Flames reveal their secret workings when freed from the effects of gravity, so burning things in space may help us get more energy from less fuel back on Earth
16 September 2020
Tiny, floating soot particles give this flame its yellow- orange colour
IF YOU are floating in Earth orbit in the life-sustaining bubble of air that is the International Space Station (ISS), surrounded by nothing but a frigid vacuum, the last thing you want is a fire on board. So it may sound worrying that, for the past decade or so, NASA has been lighting fires up there on purpose.
“Any time you mention starting a fire on the ISS, you’re going to raise a lot of eyebrows,” says Daniel Dietrich at NASA’s Glenn Research Center in Cleveland, Ohio. However, these particular incendiary escapades are perfectly safe.
Fires can’t start in space itself because there is no oxygen – or indeed anything else – in a vacuum. Yet inside the confines of spacecraft, and freed from gravity, flames behave in strange and beautiful ways. They burn at cooler temperatures, in unfamiliar shapes and are powered by unusual chemistry.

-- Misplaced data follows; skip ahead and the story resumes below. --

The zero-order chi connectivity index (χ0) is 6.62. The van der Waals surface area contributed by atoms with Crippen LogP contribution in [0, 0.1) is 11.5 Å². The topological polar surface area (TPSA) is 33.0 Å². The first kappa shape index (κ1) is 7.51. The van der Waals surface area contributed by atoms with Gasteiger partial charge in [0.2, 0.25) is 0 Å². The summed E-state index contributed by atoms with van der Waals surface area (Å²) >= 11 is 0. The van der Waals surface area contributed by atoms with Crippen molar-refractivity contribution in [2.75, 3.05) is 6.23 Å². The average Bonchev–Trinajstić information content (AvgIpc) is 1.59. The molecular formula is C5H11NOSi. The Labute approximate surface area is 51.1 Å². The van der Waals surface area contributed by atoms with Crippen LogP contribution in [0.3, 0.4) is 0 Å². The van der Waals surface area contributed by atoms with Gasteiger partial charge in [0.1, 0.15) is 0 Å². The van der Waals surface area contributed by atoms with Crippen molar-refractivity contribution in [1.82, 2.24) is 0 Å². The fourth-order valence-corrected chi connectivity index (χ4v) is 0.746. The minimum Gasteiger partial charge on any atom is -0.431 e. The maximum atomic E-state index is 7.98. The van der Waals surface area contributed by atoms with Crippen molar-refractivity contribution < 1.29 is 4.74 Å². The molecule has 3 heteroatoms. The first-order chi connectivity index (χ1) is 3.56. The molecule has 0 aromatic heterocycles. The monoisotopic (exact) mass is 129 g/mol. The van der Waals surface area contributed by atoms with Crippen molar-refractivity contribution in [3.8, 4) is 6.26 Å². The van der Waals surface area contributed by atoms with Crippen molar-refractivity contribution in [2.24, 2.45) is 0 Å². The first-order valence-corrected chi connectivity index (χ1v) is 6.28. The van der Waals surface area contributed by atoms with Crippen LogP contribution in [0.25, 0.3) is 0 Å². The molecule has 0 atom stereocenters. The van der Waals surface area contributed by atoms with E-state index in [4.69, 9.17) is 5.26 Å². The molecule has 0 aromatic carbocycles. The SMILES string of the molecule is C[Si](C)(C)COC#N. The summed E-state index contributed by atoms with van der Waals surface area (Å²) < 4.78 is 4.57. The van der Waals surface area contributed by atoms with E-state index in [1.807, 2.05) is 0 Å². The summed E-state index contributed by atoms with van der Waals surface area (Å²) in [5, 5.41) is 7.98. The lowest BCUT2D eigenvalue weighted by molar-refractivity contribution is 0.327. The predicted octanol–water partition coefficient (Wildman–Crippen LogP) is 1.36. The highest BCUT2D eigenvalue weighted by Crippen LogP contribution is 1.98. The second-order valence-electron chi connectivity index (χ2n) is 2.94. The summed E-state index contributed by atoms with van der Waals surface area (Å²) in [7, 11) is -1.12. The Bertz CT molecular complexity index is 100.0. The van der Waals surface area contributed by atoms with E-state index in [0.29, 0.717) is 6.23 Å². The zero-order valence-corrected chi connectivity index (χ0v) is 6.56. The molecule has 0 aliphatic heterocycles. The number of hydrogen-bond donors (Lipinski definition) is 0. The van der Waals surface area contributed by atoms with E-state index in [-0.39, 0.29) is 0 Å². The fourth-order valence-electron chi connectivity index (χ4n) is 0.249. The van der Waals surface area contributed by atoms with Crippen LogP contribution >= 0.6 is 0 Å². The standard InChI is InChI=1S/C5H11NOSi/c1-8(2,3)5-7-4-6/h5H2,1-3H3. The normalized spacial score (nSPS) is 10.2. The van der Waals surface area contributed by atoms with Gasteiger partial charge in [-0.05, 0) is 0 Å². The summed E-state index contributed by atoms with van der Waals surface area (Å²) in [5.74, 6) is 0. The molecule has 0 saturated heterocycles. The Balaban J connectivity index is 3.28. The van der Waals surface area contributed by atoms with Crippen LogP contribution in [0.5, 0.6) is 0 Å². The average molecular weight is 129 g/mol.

But the reason NASA is starting fires in orbit goes beyond mere aesthetics. It is chasing a deeper understanding of fire itself. Studying combustion in microgravity is beginning to enhance our ability to harness its power down here on solid ground. That could bring huge benefits through flames that emit less polluting gas or allow engines to run more efficiently.
Up in flames
Astronaut Jessica Meir services the equipment used to light fires in space
Humans have been entranced by fire for almost as long as we have existed. Archaeological remains suggest that our ancestors were controlling fire 1 million years ago. Doing so was a crucial precursor to the invention …